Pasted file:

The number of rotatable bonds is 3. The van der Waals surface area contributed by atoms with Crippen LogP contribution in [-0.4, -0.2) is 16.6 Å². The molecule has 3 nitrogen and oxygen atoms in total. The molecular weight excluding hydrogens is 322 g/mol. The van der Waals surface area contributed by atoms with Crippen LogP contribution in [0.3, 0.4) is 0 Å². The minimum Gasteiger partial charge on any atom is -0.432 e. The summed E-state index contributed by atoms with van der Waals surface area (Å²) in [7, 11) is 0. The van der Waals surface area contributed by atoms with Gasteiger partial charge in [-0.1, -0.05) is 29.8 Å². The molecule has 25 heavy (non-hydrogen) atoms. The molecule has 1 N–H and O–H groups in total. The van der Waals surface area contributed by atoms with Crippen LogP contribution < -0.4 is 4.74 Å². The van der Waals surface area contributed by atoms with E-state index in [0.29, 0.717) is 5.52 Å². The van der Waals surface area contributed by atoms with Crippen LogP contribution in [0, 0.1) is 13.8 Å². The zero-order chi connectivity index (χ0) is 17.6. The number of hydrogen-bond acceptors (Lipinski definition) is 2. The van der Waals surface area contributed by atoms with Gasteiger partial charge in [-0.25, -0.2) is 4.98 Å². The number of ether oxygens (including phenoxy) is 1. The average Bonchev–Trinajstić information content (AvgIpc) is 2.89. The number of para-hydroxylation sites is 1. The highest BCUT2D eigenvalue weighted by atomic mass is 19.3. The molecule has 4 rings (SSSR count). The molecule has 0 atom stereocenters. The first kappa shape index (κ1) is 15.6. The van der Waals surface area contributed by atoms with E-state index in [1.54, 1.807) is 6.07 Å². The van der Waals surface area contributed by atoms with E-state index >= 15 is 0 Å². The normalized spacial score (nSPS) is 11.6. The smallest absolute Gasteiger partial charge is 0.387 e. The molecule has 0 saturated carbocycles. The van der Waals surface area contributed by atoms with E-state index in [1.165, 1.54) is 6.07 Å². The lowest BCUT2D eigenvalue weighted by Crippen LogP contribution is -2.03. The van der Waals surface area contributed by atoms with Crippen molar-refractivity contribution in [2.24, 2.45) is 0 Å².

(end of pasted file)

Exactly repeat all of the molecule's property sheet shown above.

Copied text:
The number of rotatable bonds is 3. The van der Waals surface area contributed by atoms with Crippen LogP contribution in [-0.4, -0.2) is 16.6 Å². The molecule has 3 nitrogen and oxygen atoms in total. The molecular weight excluding hydrogens is 322 g/mol. The van der Waals surface area contributed by atoms with Crippen LogP contribution in [0.3, 0.4) is 0 Å². The minimum Gasteiger partial charge on any atom is -0.432 e. The summed E-state index contributed by atoms with van der Waals surface area (Å²) in [7, 11) is 0. The van der Waals surface area contributed by atoms with Gasteiger partial charge in [-0.1, -0.05) is 29.8 Å². The molecule has 25 heavy (non-hydrogen) atoms. The molecule has 1 N–H and O–H groups in total. The van der Waals surface area contributed by atoms with Crippen LogP contribution < -0.4 is 4.74 Å². The van der Waals surface area contributed by atoms with E-state index in [0.29, 0.717) is 5.52 Å². The van der Waals surface area contributed by atoms with Crippen LogP contribution in [0, 0.1) is 13.8 Å². The zero-order chi connectivity index (χ0) is 17.6. The number of hydrogen-bond acceptors (Lipinski definition) is 2. The van der Waals surface area contributed by atoms with Gasteiger partial charge in [-0.25, -0.2) is 4.98 Å². The number of ether oxygens (including phenoxy) is 1. The average Bonchev–Trinajstić information content (AvgIpc) is 2.89. The number of para-hydroxylation sites is 1. The highest BCUT2D eigenvalue weighted by atomic mass is 19.3. The molecule has 4 rings (SSSR count). The molecule has 0 atom stereocenters. The first kappa shape index (κ1) is 15.6. The van der Waals surface area contributed by atoms with E-state index in [1.54, 1.807) is 6.07 Å². The van der Waals surface area contributed by atoms with E-state index >= 15 is 0 Å². The normalized spacial score (nSPS) is 11.6. The smallest absolute Gasteiger partial charge is 0.387 e. The molecule has 0 saturated carbocycles. The van der Waals surface area contributed by atoms with E-state index in [1.165, 1.54) is 6.07 Å². The lowest BCUT2D eigenvalue weighted by Crippen LogP contribution is -2.03. The van der Waals surface area contributed by atoms with Crippen molar-refractivity contribution in [2.24, 2.45) is 0 Å².